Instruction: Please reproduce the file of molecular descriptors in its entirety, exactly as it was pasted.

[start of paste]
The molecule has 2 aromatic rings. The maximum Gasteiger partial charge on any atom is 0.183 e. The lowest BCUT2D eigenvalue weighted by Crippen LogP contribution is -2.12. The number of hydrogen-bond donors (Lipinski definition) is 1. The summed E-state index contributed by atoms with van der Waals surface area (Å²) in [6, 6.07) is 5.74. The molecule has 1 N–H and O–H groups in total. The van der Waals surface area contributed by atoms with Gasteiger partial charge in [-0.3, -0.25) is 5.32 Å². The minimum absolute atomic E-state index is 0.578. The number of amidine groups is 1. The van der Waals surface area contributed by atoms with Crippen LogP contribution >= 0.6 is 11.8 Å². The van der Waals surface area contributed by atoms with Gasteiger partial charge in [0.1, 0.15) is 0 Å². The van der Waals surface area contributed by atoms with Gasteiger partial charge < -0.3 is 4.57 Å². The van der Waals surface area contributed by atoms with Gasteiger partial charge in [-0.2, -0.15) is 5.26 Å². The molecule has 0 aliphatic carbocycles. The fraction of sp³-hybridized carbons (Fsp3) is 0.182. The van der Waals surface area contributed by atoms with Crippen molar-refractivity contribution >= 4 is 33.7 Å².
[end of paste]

The molecule has 2 aromatic rings. The maximum Gasteiger partial charge on any atom is 0.183 e. The lowest BCUT2D eigenvalue weighted by Crippen LogP contribution is -2.12. The number of hydrogen-bond donors (Lipinski definition) is 1. The summed E-state index contributed by atoms with van der Waals surface area (Å²) in [6, 6.07) is 5.74. The molecule has 1 N–H and O–H groups in total. The van der Waals surface area contributed by atoms with Gasteiger partial charge in [-0.3, -0.25) is 5.32 Å². The minimum absolute atomic E-state index is 0.578. The number of amidine groups is 1. The van der Waals surface area contributed by atoms with Crippen LogP contribution >= 0.6 is 11.8 Å². The van der Waals surface area contributed by atoms with Gasteiger partial charge in [0.1, 0.15) is 0 Å². The van der Waals surface area contributed by atoms with Gasteiger partial charge < -0.3 is 4.57 Å². The van der Waals surface area contributed by atoms with Gasteiger partial charge in [-0.2, -0.15) is 5.26 Å². The molecule has 0 aliphatic carbocycles. The fraction of sp³-hybridized carbons (Fsp3) is 0.182. The van der Waals surface area contributed by atoms with Crippen molar-refractivity contribution >= 4 is 33.7 Å².